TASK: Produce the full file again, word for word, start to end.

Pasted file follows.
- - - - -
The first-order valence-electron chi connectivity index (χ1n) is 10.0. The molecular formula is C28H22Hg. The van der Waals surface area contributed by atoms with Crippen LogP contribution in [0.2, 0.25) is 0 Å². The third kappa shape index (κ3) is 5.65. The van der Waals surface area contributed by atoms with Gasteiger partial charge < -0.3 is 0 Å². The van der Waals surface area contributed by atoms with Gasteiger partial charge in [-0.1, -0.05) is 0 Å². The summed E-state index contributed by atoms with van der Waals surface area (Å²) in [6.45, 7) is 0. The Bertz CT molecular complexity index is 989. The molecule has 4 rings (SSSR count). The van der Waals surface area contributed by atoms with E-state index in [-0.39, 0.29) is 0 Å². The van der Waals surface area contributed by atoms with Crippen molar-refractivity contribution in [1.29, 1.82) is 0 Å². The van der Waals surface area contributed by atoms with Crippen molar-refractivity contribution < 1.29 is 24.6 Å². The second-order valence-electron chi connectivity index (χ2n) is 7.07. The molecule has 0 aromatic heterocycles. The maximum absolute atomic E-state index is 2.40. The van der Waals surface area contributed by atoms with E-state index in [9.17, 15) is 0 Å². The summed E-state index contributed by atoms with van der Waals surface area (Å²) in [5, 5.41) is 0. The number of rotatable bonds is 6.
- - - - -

The first-order valence-electron chi connectivity index (χ1n) is 10.0. The molecular formula is C28H22Hg. The van der Waals surface area contributed by atoms with Crippen LogP contribution in [0.2, 0.25) is 0 Å². The third kappa shape index (κ3) is 5.65. The van der Waals surface area contributed by atoms with Gasteiger partial charge < -0.3 is 0 Å². The van der Waals surface area contributed by atoms with Gasteiger partial charge in [-0.1, -0.05) is 0 Å². The summed E-state index contributed by atoms with van der Waals surface area (Å²) in [6.45, 7) is 0. The Bertz CT molecular complexity index is 989. The molecule has 4 rings (SSSR count). The van der Waals surface area contributed by atoms with E-state index in [-0.39, 0.29) is 0 Å². The van der Waals surface area contributed by atoms with Crippen molar-refractivity contribution in [1.29, 1.82) is 0 Å². The van der Waals surface area contributed by atoms with Crippen molar-refractivity contribution < 1.29 is 24.6 Å². The second-order valence-electron chi connectivity index (χ2n) is 7.07. The molecule has 0 aromatic heterocycles. The maximum absolute atomic E-state index is 2.40. The van der Waals surface area contributed by atoms with E-state index in [9.17, 15) is 0 Å². The summed E-state index contributed by atoms with van der Waals surface area (Å²) in [5, 5.41) is 0. The number of rotatable bonds is 6.